Jeremy Olson writes about children and families, and is an overscheduled father of two. His blog tackles the best and worst of parenting, families, health and love. He wants to hear from you - what's going on in your house?
Primary care doctors will need to check in before prescribing antipsychotics and other dicey psychiatric medications to many children in Minnesota. The state Department of Human Services has hired the Mayo Clinic to provide a new consult service to cut down on doctors who make questionable prescriptions of psychiatric drugs and to improve the quality of child mental health care in the state.
Doctors will be required to call the consult service prior to prescribing certain psychiatric drugs to children on Medicaid's publicly funded fee-for-service program. They will be encouraged to call in when their patients are funded by private insurance or other programs. In a letter to the Minnesota Medical Association, human services commissioner Lucinda Jesson said the consult service will assist doctors who often harbor doubts when prescribing drugs to children with mental and behavioral problems.
"The vast majority of children who are prescribed psychotropic medications are receiving care from primary care practitioners, due to the critical shortage of child psychiatrists. Primary care practitioners have accepted this responsibility of necessity, but public and private sectors together must assure that adequate psychiatric supports are available to physicians prescribing psychotropic medications and the children they serve."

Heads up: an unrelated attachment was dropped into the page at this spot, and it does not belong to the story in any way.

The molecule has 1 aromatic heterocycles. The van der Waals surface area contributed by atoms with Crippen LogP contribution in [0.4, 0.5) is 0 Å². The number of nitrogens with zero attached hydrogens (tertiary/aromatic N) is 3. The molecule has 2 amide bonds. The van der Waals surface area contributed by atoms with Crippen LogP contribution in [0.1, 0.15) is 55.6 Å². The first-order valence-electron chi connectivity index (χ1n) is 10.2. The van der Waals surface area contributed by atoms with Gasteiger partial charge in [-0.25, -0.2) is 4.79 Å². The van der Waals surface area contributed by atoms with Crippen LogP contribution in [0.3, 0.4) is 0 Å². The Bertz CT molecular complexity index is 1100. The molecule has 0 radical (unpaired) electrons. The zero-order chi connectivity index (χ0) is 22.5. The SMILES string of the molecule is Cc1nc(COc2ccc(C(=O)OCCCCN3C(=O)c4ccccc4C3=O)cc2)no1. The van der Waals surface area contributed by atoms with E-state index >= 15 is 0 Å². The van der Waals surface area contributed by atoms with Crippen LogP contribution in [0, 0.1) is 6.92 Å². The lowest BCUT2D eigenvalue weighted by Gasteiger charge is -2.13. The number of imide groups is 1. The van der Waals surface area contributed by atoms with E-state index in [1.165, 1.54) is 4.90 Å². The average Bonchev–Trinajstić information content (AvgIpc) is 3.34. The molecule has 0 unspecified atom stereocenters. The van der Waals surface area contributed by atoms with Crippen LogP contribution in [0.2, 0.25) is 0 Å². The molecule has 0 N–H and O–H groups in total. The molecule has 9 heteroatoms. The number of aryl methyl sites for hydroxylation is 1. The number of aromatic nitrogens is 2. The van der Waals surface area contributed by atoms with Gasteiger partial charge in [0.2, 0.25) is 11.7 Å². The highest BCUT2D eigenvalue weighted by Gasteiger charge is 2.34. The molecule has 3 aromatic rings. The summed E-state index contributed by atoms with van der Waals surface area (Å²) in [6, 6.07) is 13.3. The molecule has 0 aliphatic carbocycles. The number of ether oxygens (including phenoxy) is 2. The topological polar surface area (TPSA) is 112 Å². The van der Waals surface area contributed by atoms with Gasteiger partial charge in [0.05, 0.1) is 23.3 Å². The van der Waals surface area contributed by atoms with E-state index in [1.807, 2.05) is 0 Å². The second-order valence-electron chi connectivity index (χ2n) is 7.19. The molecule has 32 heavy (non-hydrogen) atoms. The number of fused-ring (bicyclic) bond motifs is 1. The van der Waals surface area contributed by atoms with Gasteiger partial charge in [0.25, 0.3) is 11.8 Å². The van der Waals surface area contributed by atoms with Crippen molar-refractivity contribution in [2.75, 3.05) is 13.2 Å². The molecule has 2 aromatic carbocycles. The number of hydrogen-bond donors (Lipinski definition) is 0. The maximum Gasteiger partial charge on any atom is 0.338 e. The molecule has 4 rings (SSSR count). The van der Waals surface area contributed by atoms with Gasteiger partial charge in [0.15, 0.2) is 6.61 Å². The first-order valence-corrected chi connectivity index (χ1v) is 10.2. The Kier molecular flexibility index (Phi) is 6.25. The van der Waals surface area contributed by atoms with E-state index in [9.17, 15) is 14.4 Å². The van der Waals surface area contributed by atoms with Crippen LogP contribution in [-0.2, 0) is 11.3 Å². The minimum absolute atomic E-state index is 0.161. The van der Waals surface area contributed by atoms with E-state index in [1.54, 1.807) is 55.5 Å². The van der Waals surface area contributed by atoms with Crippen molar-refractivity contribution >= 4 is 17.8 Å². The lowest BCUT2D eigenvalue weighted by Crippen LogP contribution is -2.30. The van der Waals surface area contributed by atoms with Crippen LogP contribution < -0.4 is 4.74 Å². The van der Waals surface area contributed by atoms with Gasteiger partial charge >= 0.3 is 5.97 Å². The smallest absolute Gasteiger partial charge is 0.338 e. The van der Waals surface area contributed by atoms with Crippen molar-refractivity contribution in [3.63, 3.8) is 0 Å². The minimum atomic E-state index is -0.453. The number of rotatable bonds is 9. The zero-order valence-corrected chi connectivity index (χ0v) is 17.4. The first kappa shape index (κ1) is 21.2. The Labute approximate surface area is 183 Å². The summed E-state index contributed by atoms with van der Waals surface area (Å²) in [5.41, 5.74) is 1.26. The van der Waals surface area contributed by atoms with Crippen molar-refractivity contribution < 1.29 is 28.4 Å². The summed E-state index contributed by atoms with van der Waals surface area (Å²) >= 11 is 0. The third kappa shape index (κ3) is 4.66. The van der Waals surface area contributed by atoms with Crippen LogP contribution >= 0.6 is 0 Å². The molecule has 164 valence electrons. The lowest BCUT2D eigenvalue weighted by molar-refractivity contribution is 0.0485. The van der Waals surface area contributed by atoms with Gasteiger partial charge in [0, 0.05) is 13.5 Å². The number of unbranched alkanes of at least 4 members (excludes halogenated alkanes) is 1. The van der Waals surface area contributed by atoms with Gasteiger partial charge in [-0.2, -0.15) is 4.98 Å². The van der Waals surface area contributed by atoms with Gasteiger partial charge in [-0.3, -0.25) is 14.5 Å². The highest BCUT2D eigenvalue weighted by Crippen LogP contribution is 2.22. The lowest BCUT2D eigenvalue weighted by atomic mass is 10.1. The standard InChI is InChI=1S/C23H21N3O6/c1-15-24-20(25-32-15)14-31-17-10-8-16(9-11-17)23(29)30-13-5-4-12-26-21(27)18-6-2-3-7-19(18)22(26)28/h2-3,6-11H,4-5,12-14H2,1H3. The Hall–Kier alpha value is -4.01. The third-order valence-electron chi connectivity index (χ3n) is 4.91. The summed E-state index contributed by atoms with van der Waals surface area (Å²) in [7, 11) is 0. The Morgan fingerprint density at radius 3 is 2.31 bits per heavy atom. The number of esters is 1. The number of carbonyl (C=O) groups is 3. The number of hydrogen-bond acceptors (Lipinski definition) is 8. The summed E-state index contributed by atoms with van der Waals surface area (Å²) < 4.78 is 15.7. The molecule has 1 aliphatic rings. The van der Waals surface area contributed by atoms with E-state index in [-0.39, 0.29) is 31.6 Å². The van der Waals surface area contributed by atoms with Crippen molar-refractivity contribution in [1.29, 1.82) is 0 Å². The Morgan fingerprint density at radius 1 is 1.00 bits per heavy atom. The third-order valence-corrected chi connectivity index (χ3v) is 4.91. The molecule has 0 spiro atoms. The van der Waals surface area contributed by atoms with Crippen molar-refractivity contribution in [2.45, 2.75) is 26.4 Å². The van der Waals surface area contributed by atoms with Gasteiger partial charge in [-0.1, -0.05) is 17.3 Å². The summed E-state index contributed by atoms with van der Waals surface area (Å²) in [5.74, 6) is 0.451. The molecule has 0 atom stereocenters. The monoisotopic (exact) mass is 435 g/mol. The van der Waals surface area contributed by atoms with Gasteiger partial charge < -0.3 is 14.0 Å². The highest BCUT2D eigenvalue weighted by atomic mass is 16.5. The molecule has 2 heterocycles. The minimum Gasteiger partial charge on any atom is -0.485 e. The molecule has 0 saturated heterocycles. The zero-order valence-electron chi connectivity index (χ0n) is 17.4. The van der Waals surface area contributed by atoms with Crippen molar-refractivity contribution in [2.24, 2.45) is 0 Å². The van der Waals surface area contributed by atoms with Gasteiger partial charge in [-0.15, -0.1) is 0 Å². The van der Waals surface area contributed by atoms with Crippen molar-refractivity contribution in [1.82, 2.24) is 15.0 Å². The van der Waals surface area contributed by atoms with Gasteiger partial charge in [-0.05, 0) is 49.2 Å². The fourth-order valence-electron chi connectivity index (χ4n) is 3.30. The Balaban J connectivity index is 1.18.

The proof to Jesson that psychiatric drugs are being over prescribed and used incorrectly is the high rate of these drugs among Minnesota's foster children. The drugs are five times more prevalent among foster children.
"While it is certainly the case that children known to the child welfare system are more likely to be diagnosed with mental health disorders than either the general population or other children receiving Medicaid, the magnitude of the medication disparity is alarming."
As revealed by a Star Tribune series last year, the inappropriate prescribing of antipsychotics and other drugs has caused children to suffer additional problems and to be locked in psychiatric hospitals unnecessarily. Many prescribed drugs have never been tested or approved by federal regulators as safe for children. The state expects that the $1.7 million cost of this program over two years will be paid back by reduced hospitalizations and healthier children.
Primary care doctors will call Mayo social workers under this new service and provide details of children for whom they are considering prescriptions of certain psychotropic medications. The social workers will determine if consulting psychiatrists are needed to approve or discourage the prescriptions, and advise the doctors about other mental health services or options they could consider for their pediatric patients.
Reaction among doctors has been mixed to this program, which has been in development for a year. (The awarding of the contract to Mayo was the "new news" announced Monday.) Some doctors are upset by another barrier between themselves and their patients. Others have felt unease with psychiatric prescriptions they have issued to children, and welcome the new source of support and professional guidance.
The service launches this August.